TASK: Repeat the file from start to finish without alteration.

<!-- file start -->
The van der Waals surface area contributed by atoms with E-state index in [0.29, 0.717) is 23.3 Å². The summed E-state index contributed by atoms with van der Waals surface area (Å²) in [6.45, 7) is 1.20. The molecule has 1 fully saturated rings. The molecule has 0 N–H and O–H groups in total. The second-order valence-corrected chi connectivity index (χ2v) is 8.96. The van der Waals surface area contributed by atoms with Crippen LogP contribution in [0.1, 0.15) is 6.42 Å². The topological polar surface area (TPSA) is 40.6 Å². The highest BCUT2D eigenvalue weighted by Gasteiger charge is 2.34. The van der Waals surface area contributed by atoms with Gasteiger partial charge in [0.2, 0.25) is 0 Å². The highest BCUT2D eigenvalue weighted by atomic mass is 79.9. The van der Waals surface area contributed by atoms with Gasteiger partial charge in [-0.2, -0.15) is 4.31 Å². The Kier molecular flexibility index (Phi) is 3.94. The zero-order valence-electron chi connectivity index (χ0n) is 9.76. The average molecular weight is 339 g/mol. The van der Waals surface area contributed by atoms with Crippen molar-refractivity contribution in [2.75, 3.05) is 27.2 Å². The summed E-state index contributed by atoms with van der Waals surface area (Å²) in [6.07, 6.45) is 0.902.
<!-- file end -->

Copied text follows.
The van der Waals surface area contributed by atoms with E-state index in [0.29, 0.717) is 23.3 Å². The summed E-state index contributed by atoms with van der Waals surface area (Å²) in [6.45, 7) is 1.20. The molecule has 1 fully saturated rings. The molecule has 0 N–H and O–H groups in total. The second-order valence-corrected chi connectivity index (χ2v) is 8.96. The van der Waals surface area contributed by atoms with Crippen LogP contribution in [0.1, 0.15) is 6.42 Å². The topological polar surface area (TPSA) is 40.6 Å². The highest BCUT2D eigenvalue weighted by Gasteiger charge is 2.34. The van der Waals surface area contributed by atoms with Gasteiger partial charge in [0.2, 0.25) is 0 Å². The highest BCUT2D eigenvalue weighted by atomic mass is 79.9. The van der Waals surface area contributed by atoms with Gasteiger partial charge in [-0.2, -0.15) is 4.31 Å². The Kier molecular flexibility index (Phi) is 3.94. The zero-order valence-electron chi connectivity index (χ0n) is 9.76. The average molecular weight is 339 g/mol. The van der Waals surface area contributed by atoms with Crippen molar-refractivity contribution in [2.75, 3.05) is 27.2 Å². The summed E-state index contributed by atoms with van der Waals surface area (Å²) in [6.07, 6.45) is 0.902.